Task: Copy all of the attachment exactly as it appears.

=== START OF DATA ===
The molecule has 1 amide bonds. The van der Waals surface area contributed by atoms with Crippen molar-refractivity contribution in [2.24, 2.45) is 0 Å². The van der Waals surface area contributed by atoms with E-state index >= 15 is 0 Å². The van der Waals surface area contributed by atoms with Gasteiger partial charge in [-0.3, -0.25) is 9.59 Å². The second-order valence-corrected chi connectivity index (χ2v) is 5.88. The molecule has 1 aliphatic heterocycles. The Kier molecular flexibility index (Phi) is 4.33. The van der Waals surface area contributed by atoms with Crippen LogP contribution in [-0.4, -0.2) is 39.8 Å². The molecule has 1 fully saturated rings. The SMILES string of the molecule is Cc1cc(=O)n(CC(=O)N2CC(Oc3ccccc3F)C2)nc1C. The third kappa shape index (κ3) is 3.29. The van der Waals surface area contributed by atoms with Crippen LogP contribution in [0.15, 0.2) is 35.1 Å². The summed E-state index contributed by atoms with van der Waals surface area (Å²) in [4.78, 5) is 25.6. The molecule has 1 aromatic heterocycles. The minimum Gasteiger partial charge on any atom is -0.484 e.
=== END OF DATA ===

The molecule has 1 amide bonds. The van der Waals surface area contributed by atoms with Crippen molar-refractivity contribution in [2.24, 2.45) is 0 Å². The van der Waals surface area contributed by atoms with E-state index >= 15 is 0 Å². The van der Waals surface area contributed by atoms with Gasteiger partial charge in [-0.3, -0.25) is 9.59 Å². The second-order valence-corrected chi connectivity index (χ2v) is 5.88. The molecule has 1 aliphatic heterocycles. The Kier molecular flexibility index (Phi) is 4.33. The van der Waals surface area contributed by atoms with Crippen LogP contribution in [-0.4, -0.2) is 39.8 Å². The molecule has 1 fully saturated rings. The SMILES string of the molecule is Cc1cc(=O)n(CC(=O)N2CC(Oc3ccccc3F)C2)nc1C. The third kappa shape index (κ3) is 3.29. The van der Waals surface area contributed by atoms with Crippen LogP contribution in [0.15, 0.2) is 35.1 Å². The summed E-state index contributed by atoms with van der Waals surface area (Å²) in [4.78, 5) is 25.6. The molecule has 1 aromatic heterocycles. The minimum Gasteiger partial charge on any atom is -0.484 e.